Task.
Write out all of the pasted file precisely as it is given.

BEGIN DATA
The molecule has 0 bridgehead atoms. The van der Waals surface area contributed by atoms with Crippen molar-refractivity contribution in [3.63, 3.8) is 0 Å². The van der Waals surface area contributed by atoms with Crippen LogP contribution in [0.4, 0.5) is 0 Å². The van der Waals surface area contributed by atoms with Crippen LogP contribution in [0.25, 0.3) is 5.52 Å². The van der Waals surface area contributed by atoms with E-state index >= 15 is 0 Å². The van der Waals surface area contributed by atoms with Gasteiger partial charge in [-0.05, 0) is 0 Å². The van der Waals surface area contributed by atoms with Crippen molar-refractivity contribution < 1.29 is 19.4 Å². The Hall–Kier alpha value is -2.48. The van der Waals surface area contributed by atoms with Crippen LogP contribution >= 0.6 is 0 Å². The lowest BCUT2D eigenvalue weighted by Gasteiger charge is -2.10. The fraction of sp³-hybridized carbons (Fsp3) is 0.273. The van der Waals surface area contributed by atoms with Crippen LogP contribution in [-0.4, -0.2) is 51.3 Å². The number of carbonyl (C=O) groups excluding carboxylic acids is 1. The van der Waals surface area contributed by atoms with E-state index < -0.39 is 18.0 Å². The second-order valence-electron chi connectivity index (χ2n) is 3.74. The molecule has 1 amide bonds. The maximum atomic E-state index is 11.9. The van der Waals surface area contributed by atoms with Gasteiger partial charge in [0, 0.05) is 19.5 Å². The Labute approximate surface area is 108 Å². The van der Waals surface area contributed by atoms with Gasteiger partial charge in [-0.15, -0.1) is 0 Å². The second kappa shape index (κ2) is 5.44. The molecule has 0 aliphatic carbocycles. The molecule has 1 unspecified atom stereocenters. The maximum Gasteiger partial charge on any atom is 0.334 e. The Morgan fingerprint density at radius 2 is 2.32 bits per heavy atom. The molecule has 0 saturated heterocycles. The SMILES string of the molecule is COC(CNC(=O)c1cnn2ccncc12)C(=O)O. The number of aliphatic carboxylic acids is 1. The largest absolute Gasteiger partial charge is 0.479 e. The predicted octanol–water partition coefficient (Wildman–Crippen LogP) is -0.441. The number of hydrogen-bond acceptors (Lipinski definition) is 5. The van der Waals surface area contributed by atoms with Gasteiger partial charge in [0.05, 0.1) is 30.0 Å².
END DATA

The molecule has 0 bridgehead atoms. The van der Waals surface area contributed by atoms with Crippen molar-refractivity contribution in [3.63, 3.8) is 0 Å². The van der Waals surface area contributed by atoms with Crippen LogP contribution in [0.4, 0.5) is 0 Å². The van der Waals surface area contributed by atoms with Crippen LogP contribution in [0.25, 0.3) is 5.52 Å². The van der Waals surface area contributed by atoms with E-state index >= 15 is 0 Å². The van der Waals surface area contributed by atoms with Gasteiger partial charge in [-0.05, 0) is 0 Å². The van der Waals surface area contributed by atoms with Crippen molar-refractivity contribution < 1.29 is 19.4 Å². The Hall–Kier alpha value is -2.48. The van der Waals surface area contributed by atoms with Crippen LogP contribution >= 0.6 is 0 Å². The lowest BCUT2D eigenvalue weighted by Gasteiger charge is -2.10. The fraction of sp³-hybridized carbons (Fsp3) is 0.273. The van der Waals surface area contributed by atoms with Crippen LogP contribution in [-0.4, -0.2) is 51.3 Å². The number of carbonyl (C=O) groups excluding carboxylic acids is 1. The van der Waals surface area contributed by atoms with E-state index < -0.39 is 18.0 Å². The second-order valence-electron chi connectivity index (χ2n) is 3.74. The molecule has 1 amide bonds. The maximum atomic E-state index is 11.9. The van der Waals surface area contributed by atoms with Gasteiger partial charge in [0, 0.05) is 19.5 Å². The Labute approximate surface area is 108 Å². The van der Waals surface area contributed by atoms with Gasteiger partial charge in [-0.15, -0.1) is 0 Å². The second kappa shape index (κ2) is 5.44. The molecule has 0 aliphatic carbocycles. The molecule has 1 unspecified atom stereocenters. The maximum Gasteiger partial charge on any atom is 0.334 e. The Morgan fingerprint density at radius 2 is 2.32 bits per heavy atom. The molecule has 0 saturated heterocycles. The SMILES string of the molecule is COC(CNC(=O)c1cnn2ccncc12)C(=O)O. The number of aliphatic carboxylic acids is 1. The largest absolute Gasteiger partial charge is 0.479 e. The predicted octanol–water partition coefficient (Wildman–Crippen LogP) is -0.441. The number of hydrogen-bond acceptors (Lipinski definition) is 5. The van der Waals surface area contributed by atoms with Gasteiger partial charge in [0.05, 0.1) is 30.0 Å².